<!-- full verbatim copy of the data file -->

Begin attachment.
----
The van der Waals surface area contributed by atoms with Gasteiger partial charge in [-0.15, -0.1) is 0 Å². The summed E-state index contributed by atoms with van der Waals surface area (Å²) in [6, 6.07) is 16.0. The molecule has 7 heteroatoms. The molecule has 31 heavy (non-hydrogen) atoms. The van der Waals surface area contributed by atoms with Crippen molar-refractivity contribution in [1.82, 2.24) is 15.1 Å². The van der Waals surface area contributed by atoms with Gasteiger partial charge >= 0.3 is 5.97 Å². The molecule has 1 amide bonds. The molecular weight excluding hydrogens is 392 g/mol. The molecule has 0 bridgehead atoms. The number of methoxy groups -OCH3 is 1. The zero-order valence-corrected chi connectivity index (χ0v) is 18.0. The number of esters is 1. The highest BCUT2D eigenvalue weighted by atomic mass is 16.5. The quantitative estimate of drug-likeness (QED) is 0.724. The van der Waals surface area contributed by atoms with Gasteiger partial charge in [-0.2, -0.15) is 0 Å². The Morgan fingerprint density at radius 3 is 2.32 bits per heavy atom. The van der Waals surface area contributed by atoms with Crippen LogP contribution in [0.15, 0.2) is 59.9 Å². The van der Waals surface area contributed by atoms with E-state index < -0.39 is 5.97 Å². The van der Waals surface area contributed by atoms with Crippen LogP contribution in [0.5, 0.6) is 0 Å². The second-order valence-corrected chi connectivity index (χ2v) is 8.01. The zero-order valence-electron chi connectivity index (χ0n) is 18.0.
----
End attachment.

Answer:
The van der Waals surface area contributed by atoms with Gasteiger partial charge in [-0.15, -0.1) is 0 Å². The summed E-state index contributed by atoms with van der Waals surface area (Å²) in [6, 6.07) is 16.0. The molecule has 7 heteroatoms. The molecule has 31 heavy (non-hydrogen) atoms. The van der Waals surface area contributed by atoms with Crippen molar-refractivity contribution in [1.82, 2.24) is 15.1 Å². The van der Waals surface area contributed by atoms with Gasteiger partial charge >= 0.3 is 5.97 Å². The molecule has 1 amide bonds. The molecular weight excluding hydrogens is 392 g/mol. The molecule has 0 bridgehead atoms. The number of methoxy groups -OCH3 is 1. The zero-order valence-corrected chi connectivity index (χ0v) is 18.0. The number of esters is 1. The highest BCUT2D eigenvalue weighted by atomic mass is 16.5. The quantitative estimate of drug-likeness (QED) is 0.724. The van der Waals surface area contributed by atoms with Gasteiger partial charge in [-0.2, -0.15) is 0 Å². The Morgan fingerprint density at radius 3 is 2.32 bits per heavy atom. The van der Waals surface area contributed by atoms with Crippen LogP contribution in [0.15, 0.2) is 59.9 Å². The van der Waals surface area contributed by atoms with E-state index < -0.39 is 5.97 Å². The van der Waals surface area contributed by atoms with Crippen LogP contribution in [0.5, 0.6) is 0 Å². The second-order valence-corrected chi connectivity index (χ2v) is 8.01. The zero-order valence-electron chi connectivity index (χ0n) is 18.0.